It is interesting to observe the importance that Nkrumah places on both history and philosophy in his formulation of policies of State. This has assured the everlasting nature of the positions he had on issues affecting the African continent in general and Ghana in particular. The passion with which he held his views emanated from his fundamental grasp of history and philosophy. Thus, even today we, all of us, listen to his recorded speeches with the same attention and in the same spell-bound silence that the country (Ghana), the continent (Africa), and the world (at the United Nations General Assembly) accorded him. The philosophical and historical grounding of his positions was conscious – that being the assurance of the solidity of his immortality.
Today, the Historical Society of Ghana laments over diminishing interest in the study of history in our schools and universities. Blame it not on the student but on your own lack of application of historical thought in daily discourse. Nevertheless, can history arrest our interest when its presentation is founded on raw empiricism3 – thus exhibiting lifelessness, showing no relationship with exciting national and continental aspirations? Let the study of history be founded on the Consciencist principles extracted from the real movement of history itseif. Likewise, should the philosophical foundation that makes history understandable as it gives it its life be erected on those principles. To enable the student of Consciencism an easier grasp of those principles in the book is our primary concern here.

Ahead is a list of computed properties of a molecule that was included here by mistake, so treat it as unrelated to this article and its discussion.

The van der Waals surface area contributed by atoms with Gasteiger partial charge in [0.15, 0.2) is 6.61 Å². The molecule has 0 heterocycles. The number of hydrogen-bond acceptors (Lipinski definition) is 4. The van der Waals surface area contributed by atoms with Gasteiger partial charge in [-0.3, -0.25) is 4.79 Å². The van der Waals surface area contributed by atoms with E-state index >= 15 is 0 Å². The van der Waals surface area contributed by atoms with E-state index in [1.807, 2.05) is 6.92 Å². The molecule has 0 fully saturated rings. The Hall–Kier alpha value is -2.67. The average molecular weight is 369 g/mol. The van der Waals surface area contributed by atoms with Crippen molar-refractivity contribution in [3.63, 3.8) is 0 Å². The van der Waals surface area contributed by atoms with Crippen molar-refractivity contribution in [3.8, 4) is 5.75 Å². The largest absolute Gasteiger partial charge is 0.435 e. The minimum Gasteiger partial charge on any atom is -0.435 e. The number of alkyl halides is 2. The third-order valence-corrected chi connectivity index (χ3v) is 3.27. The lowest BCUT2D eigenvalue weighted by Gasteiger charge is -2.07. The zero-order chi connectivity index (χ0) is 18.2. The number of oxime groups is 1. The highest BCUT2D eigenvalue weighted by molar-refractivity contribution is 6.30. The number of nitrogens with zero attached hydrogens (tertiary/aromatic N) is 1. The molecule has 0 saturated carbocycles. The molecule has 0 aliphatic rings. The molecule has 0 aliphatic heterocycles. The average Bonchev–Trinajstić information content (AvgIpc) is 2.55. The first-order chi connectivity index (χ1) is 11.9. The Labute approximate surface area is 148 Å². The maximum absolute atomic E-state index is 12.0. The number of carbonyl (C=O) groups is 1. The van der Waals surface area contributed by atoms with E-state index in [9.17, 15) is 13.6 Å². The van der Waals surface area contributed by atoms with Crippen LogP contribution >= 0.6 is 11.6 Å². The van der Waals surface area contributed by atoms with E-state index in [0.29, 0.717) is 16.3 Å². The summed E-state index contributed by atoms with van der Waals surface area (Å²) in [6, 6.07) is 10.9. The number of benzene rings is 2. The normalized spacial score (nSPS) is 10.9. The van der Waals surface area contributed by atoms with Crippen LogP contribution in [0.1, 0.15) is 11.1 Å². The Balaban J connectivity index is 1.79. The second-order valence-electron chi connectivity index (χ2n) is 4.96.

But the grasp of philosophical principles is not an end in itself. Such principles are like a map to guide us to understand unfolding reality. They are applied to real situations in analyses that do not just portray the dynamics of such situations but open up to us possibilities in resolving complicated problems as well. It is regrettable to observe that many of the youth of today within the Nkrumaist tradition, in their contributions to national debate on various issues, exhibit a pathetic lack of enthusiasm for changing the neo-colonial state of affairs – and this is not their fault. Nevertheless, reality is that they appear so much in love with efficiency as such that the best of their time and energy are expended on finding system-solutions for the social engineering of the neo-colonial state rather than finding the solution and details of that solution for the neo-colonial system problematic – that is, the scientific dissolution and replacement of neo-colonialism everywhere.
In this endeavour, Africans and Africans of the Diaspora as well as adherents of the African Cause among all other races in all disciplines are joined!
[Since new forms of society emerge from but are not imposed on the old a process of evolution and revolution is always involved. It is the task of the revolutionary to discern the evolutionary moments of the newly emerging and progressive trend so as to promote its development and dominance over the old and dying trend. The decisive moment, the revolutionary moment, is when the final act is undertaken to formally assert and constitutionalize the predominance of the new and the demise of the old. Evolution is thus involved in the revolutionary process as its initial stage.]